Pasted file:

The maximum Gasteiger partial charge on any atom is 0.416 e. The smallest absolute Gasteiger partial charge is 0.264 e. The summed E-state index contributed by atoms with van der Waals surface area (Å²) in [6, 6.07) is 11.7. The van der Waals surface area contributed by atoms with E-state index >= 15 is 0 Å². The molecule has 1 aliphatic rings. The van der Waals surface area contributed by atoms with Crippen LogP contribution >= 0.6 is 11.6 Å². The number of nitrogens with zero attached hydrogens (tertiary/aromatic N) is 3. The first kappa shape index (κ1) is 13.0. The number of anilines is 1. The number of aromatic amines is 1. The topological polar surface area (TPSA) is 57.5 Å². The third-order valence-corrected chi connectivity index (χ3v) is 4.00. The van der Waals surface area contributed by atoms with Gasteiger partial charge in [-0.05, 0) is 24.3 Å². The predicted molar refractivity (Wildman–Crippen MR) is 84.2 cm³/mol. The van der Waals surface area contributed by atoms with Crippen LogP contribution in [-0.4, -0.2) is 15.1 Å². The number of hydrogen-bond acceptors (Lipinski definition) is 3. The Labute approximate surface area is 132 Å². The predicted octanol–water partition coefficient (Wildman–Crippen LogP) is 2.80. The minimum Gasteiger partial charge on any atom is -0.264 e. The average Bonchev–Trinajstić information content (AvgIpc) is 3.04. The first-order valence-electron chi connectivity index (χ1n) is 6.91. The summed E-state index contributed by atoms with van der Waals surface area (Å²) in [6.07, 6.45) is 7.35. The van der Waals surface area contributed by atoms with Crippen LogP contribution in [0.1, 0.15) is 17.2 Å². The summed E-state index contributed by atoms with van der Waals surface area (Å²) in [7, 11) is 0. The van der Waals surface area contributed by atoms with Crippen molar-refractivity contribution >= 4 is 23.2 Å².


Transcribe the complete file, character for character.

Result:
The maximum Gasteiger partial charge on any atom is 0.416 e. The smallest absolute Gasteiger partial charge is 0.264 e. The summed E-state index contributed by atoms with van der Waals surface area (Å²) in [6, 6.07) is 11.7. The van der Waals surface area contributed by atoms with E-state index >= 15 is 0 Å². The molecule has 1 aliphatic rings. The van der Waals surface area contributed by atoms with Crippen LogP contribution >= 0.6 is 11.6 Å². The number of nitrogens with zero attached hydrogens (tertiary/aromatic N) is 3. The first kappa shape index (κ1) is 13.0. The number of anilines is 1. The number of aromatic amines is 1. The topological polar surface area (TPSA) is 57.5 Å². The third-order valence-corrected chi connectivity index (χ3v) is 4.00. The van der Waals surface area contributed by atoms with Gasteiger partial charge in [-0.05, 0) is 24.3 Å². The predicted molar refractivity (Wildman–Crippen MR) is 84.2 cm³/mol. The van der Waals surface area contributed by atoms with Crippen LogP contribution in [-0.4, -0.2) is 15.1 Å². The number of hydrogen-bond acceptors (Lipinski definition) is 3. The Labute approximate surface area is 132 Å². The predicted octanol–water partition coefficient (Wildman–Crippen LogP) is 2.80. The minimum Gasteiger partial charge on any atom is -0.264 e. The average Bonchev–Trinajstić information content (AvgIpc) is 3.04. The first-order valence-electron chi connectivity index (χ1n) is 6.91. The summed E-state index contributed by atoms with van der Waals surface area (Å²) in [6.07, 6.45) is 7.35. The van der Waals surface area contributed by atoms with Crippen LogP contribution in [0.1, 0.15) is 17.2 Å². The summed E-state index contributed by atoms with van der Waals surface area (Å²) in [7, 11) is 0. The van der Waals surface area contributed by atoms with Crippen molar-refractivity contribution >= 4 is 23.2 Å².